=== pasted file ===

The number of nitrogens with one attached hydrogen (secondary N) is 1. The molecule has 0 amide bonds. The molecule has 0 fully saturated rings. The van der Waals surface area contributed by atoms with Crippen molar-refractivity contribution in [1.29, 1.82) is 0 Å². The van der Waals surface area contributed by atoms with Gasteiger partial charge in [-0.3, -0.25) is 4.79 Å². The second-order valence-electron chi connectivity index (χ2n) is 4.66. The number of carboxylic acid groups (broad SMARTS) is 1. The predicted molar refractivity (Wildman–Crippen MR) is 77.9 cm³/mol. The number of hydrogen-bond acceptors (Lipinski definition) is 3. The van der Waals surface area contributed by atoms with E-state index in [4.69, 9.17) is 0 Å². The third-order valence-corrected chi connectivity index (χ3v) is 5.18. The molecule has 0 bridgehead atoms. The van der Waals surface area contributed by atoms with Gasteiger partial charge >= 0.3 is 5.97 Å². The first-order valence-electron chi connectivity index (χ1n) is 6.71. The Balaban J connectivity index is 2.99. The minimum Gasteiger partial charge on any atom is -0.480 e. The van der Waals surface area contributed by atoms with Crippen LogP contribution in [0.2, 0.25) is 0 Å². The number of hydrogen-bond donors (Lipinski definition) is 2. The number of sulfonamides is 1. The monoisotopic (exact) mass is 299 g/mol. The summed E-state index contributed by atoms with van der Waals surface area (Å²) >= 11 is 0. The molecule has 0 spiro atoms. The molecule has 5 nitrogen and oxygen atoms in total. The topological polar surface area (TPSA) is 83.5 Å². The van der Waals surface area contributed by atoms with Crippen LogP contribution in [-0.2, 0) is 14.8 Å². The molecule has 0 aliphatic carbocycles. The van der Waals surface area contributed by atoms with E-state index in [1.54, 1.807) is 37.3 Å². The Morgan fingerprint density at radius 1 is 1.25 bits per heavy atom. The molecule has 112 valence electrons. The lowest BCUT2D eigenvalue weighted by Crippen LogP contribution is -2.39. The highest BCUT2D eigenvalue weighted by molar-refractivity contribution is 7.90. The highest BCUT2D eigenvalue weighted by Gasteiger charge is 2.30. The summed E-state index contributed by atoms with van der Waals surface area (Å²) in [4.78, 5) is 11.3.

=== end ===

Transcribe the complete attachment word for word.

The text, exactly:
The number of nitrogens with one attached hydrogen (secondary N) is 1. The molecule has 0 amide bonds. The molecule has 0 fully saturated rings. The van der Waals surface area contributed by atoms with Crippen molar-refractivity contribution in [1.29, 1.82) is 0 Å². The van der Waals surface area contributed by atoms with Gasteiger partial charge in [-0.3, -0.25) is 4.79 Å². The second-order valence-electron chi connectivity index (χ2n) is 4.66. The number of carboxylic acid groups (broad SMARTS) is 1. The predicted molar refractivity (Wildman–Crippen MR) is 77.9 cm³/mol. The number of hydrogen-bond acceptors (Lipinski definition) is 3. The van der Waals surface area contributed by atoms with E-state index in [4.69, 9.17) is 0 Å². The third-order valence-corrected chi connectivity index (χ3v) is 5.18. The molecule has 0 bridgehead atoms. The van der Waals surface area contributed by atoms with Gasteiger partial charge >= 0.3 is 5.97 Å². The first-order valence-electron chi connectivity index (χ1n) is 6.71. The Balaban J connectivity index is 2.99. The minimum Gasteiger partial charge on any atom is -0.480 e. The van der Waals surface area contributed by atoms with Crippen LogP contribution in [0.2, 0.25) is 0 Å². The number of hydrogen-bond donors (Lipinski definition) is 2. The number of sulfonamides is 1. The monoisotopic (exact) mass is 299 g/mol. The summed E-state index contributed by atoms with van der Waals surface area (Å²) >= 11 is 0. The molecule has 0 spiro atoms. The molecule has 5 nitrogen and oxygen atoms in total. The topological polar surface area (TPSA) is 83.5 Å². The van der Waals surface area contributed by atoms with Crippen LogP contribution in [-0.2, 0) is 14.8 Å². The molecule has 0 aliphatic carbocycles. The van der Waals surface area contributed by atoms with E-state index in [1.54, 1.807) is 37.3 Å². The Morgan fingerprint density at radius 1 is 1.25 bits per heavy atom. The molecule has 112 valence electrons. The lowest BCUT2D eigenvalue weighted by Crippen LogP contribution is -2.39. The highest BCUT2D eigenvalue weighted by molar-refractivity contribution is 7.90. The highest BCUT2D eigenvalue weighted by Gasteiger charge is 2.30. The summed E-state index contributed by atoms with van der Waals surface area (Å²) in [4.78, 5) is 11.3.